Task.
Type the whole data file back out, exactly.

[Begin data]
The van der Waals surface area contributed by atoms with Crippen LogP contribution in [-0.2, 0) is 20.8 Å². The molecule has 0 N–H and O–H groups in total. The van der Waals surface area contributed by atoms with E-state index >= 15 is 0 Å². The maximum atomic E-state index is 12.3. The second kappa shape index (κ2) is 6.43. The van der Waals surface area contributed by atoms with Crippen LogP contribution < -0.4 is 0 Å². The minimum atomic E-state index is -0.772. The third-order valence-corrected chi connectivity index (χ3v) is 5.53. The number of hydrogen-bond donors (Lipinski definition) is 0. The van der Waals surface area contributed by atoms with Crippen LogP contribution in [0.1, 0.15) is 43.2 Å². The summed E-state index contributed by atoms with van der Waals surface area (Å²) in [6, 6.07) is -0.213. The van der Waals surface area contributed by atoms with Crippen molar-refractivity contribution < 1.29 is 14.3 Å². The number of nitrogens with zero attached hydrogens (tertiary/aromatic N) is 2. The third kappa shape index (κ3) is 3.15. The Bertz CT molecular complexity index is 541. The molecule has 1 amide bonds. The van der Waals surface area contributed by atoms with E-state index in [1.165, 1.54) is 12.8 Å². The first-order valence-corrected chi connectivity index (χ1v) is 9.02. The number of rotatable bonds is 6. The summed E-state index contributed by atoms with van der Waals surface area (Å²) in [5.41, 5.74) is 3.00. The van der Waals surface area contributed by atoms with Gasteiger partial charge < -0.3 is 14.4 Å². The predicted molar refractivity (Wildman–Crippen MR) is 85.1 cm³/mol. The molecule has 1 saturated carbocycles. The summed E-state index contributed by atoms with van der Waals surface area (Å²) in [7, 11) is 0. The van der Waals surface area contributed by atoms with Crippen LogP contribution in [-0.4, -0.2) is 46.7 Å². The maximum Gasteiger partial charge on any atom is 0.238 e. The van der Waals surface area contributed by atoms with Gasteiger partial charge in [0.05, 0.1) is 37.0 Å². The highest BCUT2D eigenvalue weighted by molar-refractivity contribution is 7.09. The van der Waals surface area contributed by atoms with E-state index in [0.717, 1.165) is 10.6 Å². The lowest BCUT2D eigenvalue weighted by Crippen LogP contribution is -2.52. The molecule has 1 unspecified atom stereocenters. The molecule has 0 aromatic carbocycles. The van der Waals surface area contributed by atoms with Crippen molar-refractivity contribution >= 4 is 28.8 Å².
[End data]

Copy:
The van der Waals surface area contributed by atoms with Crippen LogP contribution in [-0.2, 0) is 20.8 Å². The molecule has 0 N–H and O–H groups in total. The van der Waals surface area contributed by atoms with E-state index >= 15 is 0 Å². The maximum atomic E-state index is 12.3. The second kappa shape index (κ2) is 6.43. The van der Waals surface area contributed by atoms with Crippen LogP contribution < -0.4 is 0 Å². The minimum atomic E-state index is -0.772. The third-order valence-corrected chi connectivity index (χ3v) is 5.53. The number of hydrogen-bond donors (Lipinski definition) is 0. The van der Waals surface area contributed by atoms with Crippen LogP contribution in [0.1, 0.15) is 43.2 Å². The summed E-state index contributed by atoms with van der Waals surface area (Å²) in [6, 6.07) is -0.213. The van der Waals surface area contributed by atoms with Crippen molar-refractivity contribution < 1.29 is 14.3 Å². The number of nitrogens with zero attached hydrogens (tertiary/aromatic N) is 2. The third kappa shape index (κ3) is 3.15. The Bertz CT molecular complexity index is 541. The molecule has 1 amide bonds. The van der Waals surface area contributed by atoms with E-state index in [1.165, 1.54) is 12.8 Å². The first-order valence-corrected chi connectivity index (χ1v) is 9.02. The number of rotatable bonds is 6. The summed E-state index contributed by atoms with van der Waals surface area (Å²) in [5.41, 5.74) is 3.00. The van der Waals surface area contributed by atoms with Gasteiger partial charge < -0.3 is 14.4 Å². The predicted molar refractivity (Wildman–Crippen MR) is 85.1 cm³/mol. The molecule has 1 saturated carbocycles. The summed E-state index contributed by atoms with van der Waals surface area (Å²) in [7, 11) is 0. The van der Waals surface area contributed by atoms with Crippen LogP contribution in [-0.4, -0.2) is 46.7 Å². The maximum Gasteiger partial charge on any atom is 0.238 e. The van der Waals surface area contributed by atoms with Gasteiger partial charge in [0.05, 0.1) is 37.0 Å². The highest BCUT2D eigenvalue weighted by molar-refractivity contribution is 7.09. The van der Waals surface area contributed by atoms with E-state index in [0.717, 1.165) is 10.6 Å². The lowest BCUT2D eigenvalue weighted by Crippen LogP contribution is -2.52. The molecule has 1 unspecified atom stereocenters. The molecule has 0 aromatic carbocycles. The van der Waals surface area contributed by atoms with Crippen molar-refractivity contribution >= 4 is 28.8 Å².